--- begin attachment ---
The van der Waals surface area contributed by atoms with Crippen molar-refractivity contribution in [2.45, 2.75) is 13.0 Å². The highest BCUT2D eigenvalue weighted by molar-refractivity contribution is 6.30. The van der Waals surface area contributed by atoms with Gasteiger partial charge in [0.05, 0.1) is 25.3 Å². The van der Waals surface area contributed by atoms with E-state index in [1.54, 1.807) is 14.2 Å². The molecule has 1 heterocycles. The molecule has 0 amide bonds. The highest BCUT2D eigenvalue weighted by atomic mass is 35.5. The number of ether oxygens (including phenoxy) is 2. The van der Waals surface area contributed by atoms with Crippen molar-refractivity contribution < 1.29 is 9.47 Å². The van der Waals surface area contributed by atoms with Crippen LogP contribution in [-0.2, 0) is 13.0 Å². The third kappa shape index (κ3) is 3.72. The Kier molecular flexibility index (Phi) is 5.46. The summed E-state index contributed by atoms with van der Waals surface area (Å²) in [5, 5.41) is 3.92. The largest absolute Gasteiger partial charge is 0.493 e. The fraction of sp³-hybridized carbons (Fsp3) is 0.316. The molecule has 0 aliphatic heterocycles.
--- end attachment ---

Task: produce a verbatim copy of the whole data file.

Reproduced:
The van der Waals surface area contributed by atoms with Crippen molar-refractivity contribution in [2.45, 2.75) is 13.0 Å². The highest BCUT2D eigenvalue weighted by molar-refractivity contribution is 6.30. The van der Waals surface area contributed by atoms with Gasteiger partial charge in [0.05, 0.1) is 25.3 Å². The van der Waals surface area contributed by atoms with E-state index in [1.54, 1.807) is 14.2 Å². The molecule has 1 heterocycles. The molecule has 0 amide bonds. The highest BCUT2D eigenvalue weighted by atomic mass is 35.5. The number of ether oxygens (including phenoxy) is 2. The van der Waals surface area contributed by atoms with Crippen molar-refractivity contribution < 1.29 is 9.47 Å². The van der Waals surface area contributed by atoms with Crippen LogP contribution in [-0.2, 0) is 13.0 Å². The third kappa shape index (κ3) is 3.72. The Kier molecular flexibility index (Phi) is 5.46. The summed E-state index contributed by atoms with van der Waals surface area (Å²) in [5, 5.41) is 3.92. The largest absolute Gasteiger partial charge is 0.493 e. The fraction of sp³-hybridized carbons (Fsp3) is 0.316. The molecule has 0 aliphatic heterocycles.